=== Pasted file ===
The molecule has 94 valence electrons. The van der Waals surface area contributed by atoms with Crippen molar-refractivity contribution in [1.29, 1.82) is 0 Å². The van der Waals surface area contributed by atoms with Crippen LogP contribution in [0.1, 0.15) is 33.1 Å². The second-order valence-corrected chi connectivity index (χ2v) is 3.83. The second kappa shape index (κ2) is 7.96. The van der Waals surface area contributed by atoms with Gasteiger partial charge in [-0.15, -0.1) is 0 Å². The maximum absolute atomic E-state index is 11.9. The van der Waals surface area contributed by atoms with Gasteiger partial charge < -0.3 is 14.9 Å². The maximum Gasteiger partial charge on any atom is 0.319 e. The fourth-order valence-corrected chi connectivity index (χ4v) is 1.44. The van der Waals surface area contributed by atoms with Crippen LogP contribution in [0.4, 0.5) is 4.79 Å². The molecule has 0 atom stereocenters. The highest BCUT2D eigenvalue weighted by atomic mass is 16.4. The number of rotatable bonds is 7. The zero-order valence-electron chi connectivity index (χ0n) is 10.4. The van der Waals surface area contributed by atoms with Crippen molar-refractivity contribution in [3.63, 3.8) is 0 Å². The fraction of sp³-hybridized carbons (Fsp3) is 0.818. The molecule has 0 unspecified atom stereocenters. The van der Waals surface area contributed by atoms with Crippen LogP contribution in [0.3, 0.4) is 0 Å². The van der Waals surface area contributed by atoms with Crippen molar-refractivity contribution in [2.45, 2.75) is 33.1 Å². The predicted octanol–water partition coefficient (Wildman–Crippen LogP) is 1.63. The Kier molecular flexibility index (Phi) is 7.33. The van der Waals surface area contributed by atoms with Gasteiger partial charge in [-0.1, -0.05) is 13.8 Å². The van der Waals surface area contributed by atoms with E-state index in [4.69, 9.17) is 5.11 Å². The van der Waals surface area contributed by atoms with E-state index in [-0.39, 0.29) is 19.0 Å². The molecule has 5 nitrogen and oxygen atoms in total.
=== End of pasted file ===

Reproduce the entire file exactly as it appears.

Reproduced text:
The molecule has 94 valence electrons. The van der Waals surface area contributed by atoms with Crippen molar-refractivity contribution in [1.29, 1.82) is 0 Å². The van der Waals surface area contributed by atoms with Crippen LogP contribution in [0.1, 0.15) is 33.1 Å². The second-order valence-corrected chi connectivity index (χ2v) is 3.83. The second kappa shape index (κ2) is 7.96. The van der Waals surface area contributed by atoms with Gasteiger partial charge in [-0.15, -0.1) is 0 Å². The maximum absolute atomic E-state index is 11.9. The van der Waals surface area contributed by atoms with Gasteiger partial charge < -0.3 is 14.9 Å². The maximum Gasteiger partial charge on any atom is 0.319 e. The fourth-order valence-corrected chi connectivity index (χ4v) is 1.44. The van der Waals surface area contributed by atoms with Crippen LogP contribution in [0.4, 0.5) is 4.79 Å². The molecule has 0 atom stereocenters. The highest BCUT2D eigenvalue weighted by atomic mass is 16.4. The number of rotatable bonds is 7. The zero-order valence-electron chi connectivity index (χ0n) is 10.4. The van der Waals surface area contributed by atoms with Crippen molar-refractivity contribution in [3.63, 3.8) is 0 Å². The fraction of sp³-hybridized carbons (Fsp3) is 0.818. The molecule has 0 unspecified atom stereocenters. The van der Waals surface area contributed by atoms with Crippen LogP contribution in [0.3, 0.4) is 0 Å². The van der Waals surface area contributed by atoms with Crippen molar-refractivity contribution in [2.45, 2.75) is 33.1 Å². The predicted octanol–water partition coefficient (Wildman–Crippen LogP) is 1.63. The Kier molecular flexibility index (Phi) is 7.33. The van der Waals surface area contributed by atoms with Gasteiger partial charge in [-0.1, -0.05) is 13.8 Å². The van der Waals surface area contributed by atoms with E-state index in [4.69, 9.17) is 5.11 Å². The van der Waals surface area contributed by atoms with E-state index in [-0.39, 0.29) is 19.0 Å². The molecule has 5 nitrogen and oxygen atoms in total.